“In the fourth quarter of 2014, we surveyed 350 corporate recruiters. These are recruiters at US-based, small and medium-sized businesses. We found 67% of these respondents do indeed Google search their applicants before making contact or a decision on whether or not to interview applicants. Our hunch was “Googling” applicants was more than just a trend; it’s become the new normal way to gather tidbits of social proof before engaging with job seekers. We found the pervasiveness of Googling job seekers so strong that we actually added a feature to our applicant tracking system to allow users to Google a candidate with one click. As such, Googling candidates during the early stages of the applicant lifecycle has become a feature!”

If you’re interested in more interviewing advice for employers or job seekers, go to our blog and follow us on LinkedIn, YouTube, Twitter, and Facebook.

Joel Passen, Head of Marketing at Newton Software

Joel Passen, Head of Marketing at Newton Software

For nearly a decade, Joel Passen spent his days in the belly of the beast as a corporate recruiting leader where he consistently drove change. Passionate about the intersection of technology and talent, Joel co-founded Newton Software, a technology company developing cloud-based recruiting solutions for small and medium-sized employers, where he serves as the Head of Marketing. In addition to his responsibilities at Newton Software, which was acquired by Paycor in 2015, Joel actively serves as an Advisory Board Member for two growing companies in the talent acquisition industry.

Posted February 15, 2012 by

24 Real, Oddball Interview Questions

It may still be winter, but many companies will soon begin looking for college students and graduates to fill summer internship positions and entry-level jobs. Finding a job and applying for it may be the first step to securing a position, but it’s the interview that can often be the most difficult. That’s why candidates need to be prepared to answer all interview questions – from the most common to the most bizarre.

To help get a leg up, Glassdoor, a jobs and career community, dug into the thousands of interview questions shared by job candidates throughout the past year to shine a light on 25 of the most oddball interview questions.

The lesson here?  Expect the unexpected.

1. “How many people are using Facebook in San Francisco at 2:30pm on a Friday?” – view answers

Asked at Google.  More Google interview questions.

2. “Just entertain me for five minutes, I’m not going to talk.” – view answers

Asked at Acosta. More Acosta interview questions.

3. “If Germans were the tallest people in the world, how would you prove it?” – view answers

Asked at Hewlett-Packard. More Hewlett-Packard interview questions.

4. “What do you think of garden gnomes?” – view answers

Asked at Trader Joe’s. More Trader Joe’s interview questions.

5. “Is your college GPA reflective of your potential?” – view answers

Asked at the Advisory Board. More Advisory Board interview questions.

6. “Would Mahatma Gandhi have made a good software engineer?” – view answers

Asked at Deloitte. More Deloitte interview questions.

7. “If you could be #1 employee but have all your coworkers dislike you or you could be #15 employee and have all your coworkers like you, which would you choose?” – view answers

Asked at ADP. More ADP interview questions.

8. “How would you cure world hunger?” – view answers

Asked at Amazon.com.  More Amazon.com interview questions.

9. “Room, desk and car – which do you clean first?” – view answers

Asked at Pinkberry.  More Pinkberry interview questions.

10. “Does life fascinate you?” – view answers

Asked at Ernst & Young. More Ernst & Young interview questions.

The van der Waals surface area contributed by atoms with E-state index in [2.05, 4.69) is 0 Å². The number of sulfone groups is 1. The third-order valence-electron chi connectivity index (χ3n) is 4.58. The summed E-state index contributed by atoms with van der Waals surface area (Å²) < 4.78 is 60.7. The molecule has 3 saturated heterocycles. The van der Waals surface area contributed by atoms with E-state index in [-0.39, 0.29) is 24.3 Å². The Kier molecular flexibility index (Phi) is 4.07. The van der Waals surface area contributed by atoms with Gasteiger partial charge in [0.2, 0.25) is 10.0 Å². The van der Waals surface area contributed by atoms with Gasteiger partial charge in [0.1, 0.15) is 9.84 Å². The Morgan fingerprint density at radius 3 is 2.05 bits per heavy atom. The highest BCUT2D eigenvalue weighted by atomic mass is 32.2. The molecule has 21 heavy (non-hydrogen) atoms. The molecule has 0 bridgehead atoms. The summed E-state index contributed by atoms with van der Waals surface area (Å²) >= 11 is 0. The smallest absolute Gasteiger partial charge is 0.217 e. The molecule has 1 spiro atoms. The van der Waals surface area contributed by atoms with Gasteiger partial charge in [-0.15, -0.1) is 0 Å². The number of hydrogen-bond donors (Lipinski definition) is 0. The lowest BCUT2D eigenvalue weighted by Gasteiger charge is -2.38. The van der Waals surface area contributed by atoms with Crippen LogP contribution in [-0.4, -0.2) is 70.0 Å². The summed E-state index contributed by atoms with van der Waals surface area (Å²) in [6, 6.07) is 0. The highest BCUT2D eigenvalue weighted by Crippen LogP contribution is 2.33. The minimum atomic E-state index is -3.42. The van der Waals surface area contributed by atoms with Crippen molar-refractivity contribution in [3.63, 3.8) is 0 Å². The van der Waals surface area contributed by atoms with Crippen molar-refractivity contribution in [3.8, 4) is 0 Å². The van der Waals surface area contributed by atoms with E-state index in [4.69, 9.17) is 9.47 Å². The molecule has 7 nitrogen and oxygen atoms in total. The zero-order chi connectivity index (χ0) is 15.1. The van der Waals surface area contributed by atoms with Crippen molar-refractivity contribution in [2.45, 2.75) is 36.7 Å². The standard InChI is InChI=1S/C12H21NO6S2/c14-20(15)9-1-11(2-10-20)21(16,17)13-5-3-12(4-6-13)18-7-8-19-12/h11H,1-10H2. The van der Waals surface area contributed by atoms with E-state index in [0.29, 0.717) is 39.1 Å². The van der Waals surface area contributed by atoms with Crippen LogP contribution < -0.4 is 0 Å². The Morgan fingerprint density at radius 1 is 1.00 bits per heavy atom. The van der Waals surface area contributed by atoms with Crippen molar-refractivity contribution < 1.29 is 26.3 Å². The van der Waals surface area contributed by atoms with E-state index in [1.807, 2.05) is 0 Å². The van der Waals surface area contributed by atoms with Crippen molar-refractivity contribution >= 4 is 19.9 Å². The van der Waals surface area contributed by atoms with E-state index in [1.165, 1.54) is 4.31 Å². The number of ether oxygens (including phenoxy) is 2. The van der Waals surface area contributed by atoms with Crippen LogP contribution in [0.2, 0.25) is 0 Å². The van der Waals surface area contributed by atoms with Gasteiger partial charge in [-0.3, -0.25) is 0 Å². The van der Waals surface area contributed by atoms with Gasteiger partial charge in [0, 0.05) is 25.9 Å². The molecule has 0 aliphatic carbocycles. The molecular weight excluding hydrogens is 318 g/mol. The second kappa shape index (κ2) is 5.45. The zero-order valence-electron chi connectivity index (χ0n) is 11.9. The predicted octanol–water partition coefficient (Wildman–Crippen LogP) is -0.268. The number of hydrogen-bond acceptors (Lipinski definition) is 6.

11. “Given 20 ‘destructible’ light bulbs (which breaks at certain height), and a building with 100 floors, how do you determine the height that the light bulb breaks?” – view answers

Asked at QUALCOMMQUALCOMM interview questions.

12. “Please spell ‘diverticulitis’.” – view answers

Asked at EMSI Engineering. More EMSI Engineering interview questions.

13. “Name 5 uses of a stapler without staple pins.” – view answers

Asked at EvaluServe. More EvaluServe interview questions.

14. “How much money did residents of Dallas/Ft. Worth spend on gasoline in 2008?” – view answers

Asked at American Airlines.  More American Airlines interview questions.

15. “How would you get an elephant into a refrigerator?” – view answers

Asked at Horizon Group Properties. More Horizon Group Properties interview questions.

16. “You have a bouquet of flowers. All but two are roses, all but two are daisies, and all but two are tulips. How many flowers do you have?” – view answers

Asked at Epic Systems. More Epic Systems interview questions.

17. “How many planes are currently flying over Kansas?” – view answers

Asked at Best Buy. More Best Buy interview questions.

18. “How many different ways can you get water from a lake at the foot of a mountain, up to the top of the mountain?” –view answers

Asked at Disney Parks & Resorts. More Disney Parks & Resorts interview questions.

19. “What is 37 times 37?” – view answers

Asked at Jane Street Capital.  More Jane Street Capital interview questions.

20. “If you could be a superhero, what power would you possess?” – view answers

Asked at Rain and Hail Insurance. More Rain and Hail Insurance interview questions.

21. “If you were a Microsoft Office program, which one would you be?” – view answers

Asked at Summit Racing Equipment.  More Summit Racing Equipment interview questions.

22. “Pepsi or Coke?” – view answers

Asked at United Health Group.  More United Health Group interview questions.

23. “Are you exhaling warm air?” – view answers

Asked at Walker Marketing.  More Walker Marketing interview questions.

24. “You’re in a row boat, which is in a large tank filled with water. You have an anchor on board, which you throw overboard (the chain is long enough so the anchor rests completely on the bottom of the tank). Does the water level in the tank rise or fall?” – view answers

Asked at Tesla Motors.  More  Tesla Motors interview questions.

25. “How do you feel about those jokers at Congress?” – view answers

Asked at Consolidated Electrical.  More Consolidated Electrical interview questions.

 

Think you could handle these questions during an interview?